A 90-year-old Holocaust survivor was scheduled to make his orchestral debut with renowned cellist Yo-Yo Ma Tuesday to benefit a foundation dedicated to preserving the work of artists and musicians killed by the Nazis.
Ma and George Horner, a retired doctor who lives near Philadelphia, embraced warmly in a small room at Boston’s Symphony Hall Tuesday afternoon before a brief rehearsal.
Ma thanked Horner for helping the Terezin Music Foundation, named for the town of Terezin, site of an unusual Jewish ghetto in what was then German-occupied Czechoslovakia. Even amid death and hard labor, Nazi soldiers there allowed prisoners to stage performances.
Tuesday night, they were scheduled to play music composed 70 years ago when Horner was incarcerated.
‘‘It’s an extraordinary link to the past,’’ said concert organizer Mark Ludwig, who leads the foundation.
Horner played piano and accordion in Terezin cabarets, including tunes written by inmate Karel Svenk. Tuesday, Horner was to play two of Svenk’s works solo — a march and a lullaby — and then team up with Ma for a third piece called ‘‘How Come the Black Man Sits in the Back of the Bus?’’
Svenk did not survive the genocide. But his musical legacy has, due in part to a chance meeting of Ludwig, a scholar of Terezin composers, and Horner, who never forgot the songs written and played in captivity.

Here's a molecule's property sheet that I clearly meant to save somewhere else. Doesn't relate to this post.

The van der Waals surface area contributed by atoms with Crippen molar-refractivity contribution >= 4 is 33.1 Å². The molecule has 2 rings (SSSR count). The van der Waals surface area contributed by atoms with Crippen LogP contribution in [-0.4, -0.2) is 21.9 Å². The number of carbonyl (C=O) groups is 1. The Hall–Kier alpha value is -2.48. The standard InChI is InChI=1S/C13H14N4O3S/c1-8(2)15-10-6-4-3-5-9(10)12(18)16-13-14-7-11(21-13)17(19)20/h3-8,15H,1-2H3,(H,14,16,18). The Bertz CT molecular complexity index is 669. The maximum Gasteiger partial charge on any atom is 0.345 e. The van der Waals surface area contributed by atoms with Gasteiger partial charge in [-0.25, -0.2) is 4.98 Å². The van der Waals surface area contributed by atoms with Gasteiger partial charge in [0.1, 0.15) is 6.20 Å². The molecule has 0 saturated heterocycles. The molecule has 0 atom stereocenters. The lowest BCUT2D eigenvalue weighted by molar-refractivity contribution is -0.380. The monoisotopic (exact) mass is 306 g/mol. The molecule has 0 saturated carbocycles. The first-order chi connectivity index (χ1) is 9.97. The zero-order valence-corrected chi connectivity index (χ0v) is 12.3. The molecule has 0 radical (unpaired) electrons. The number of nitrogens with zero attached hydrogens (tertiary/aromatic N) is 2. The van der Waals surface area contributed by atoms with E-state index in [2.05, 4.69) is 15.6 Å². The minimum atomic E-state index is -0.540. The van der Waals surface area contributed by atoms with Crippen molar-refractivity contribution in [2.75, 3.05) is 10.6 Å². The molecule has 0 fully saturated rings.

Still, Ludwig found it hard to ask Horner to perform pieces laden with such difficult memories.
‘‘To ask somebody who . . . played this in the camps, that’s asking a lot,’’ said Ludwig.
Yet Horner readily agreed to what he described as a ‘‘noble’’ mission. It did not hurt that he would be sharing the stage with Ma — even if he thought Ludwig was joking with him at first.
‘‘I told him, ‘Do you want me to swallow that one?’,’’ Horner recalled with a laugh. ‘‘I couldn’t believe it, because it’s a fantastic thing for me.’’
The program was to feature additional performances by Ma and the Hawthorne String Quartet. In a statement, Ma said he’s glad the foundation is ‘‘giving voice through music to those whose voices have been tragically silenced.’’
Horner was 21 when he was freed by Allied soldiers in 1945 after serving time at Terezin, Auschwitz, and Buchenwald. His parents and sister perished in the camps.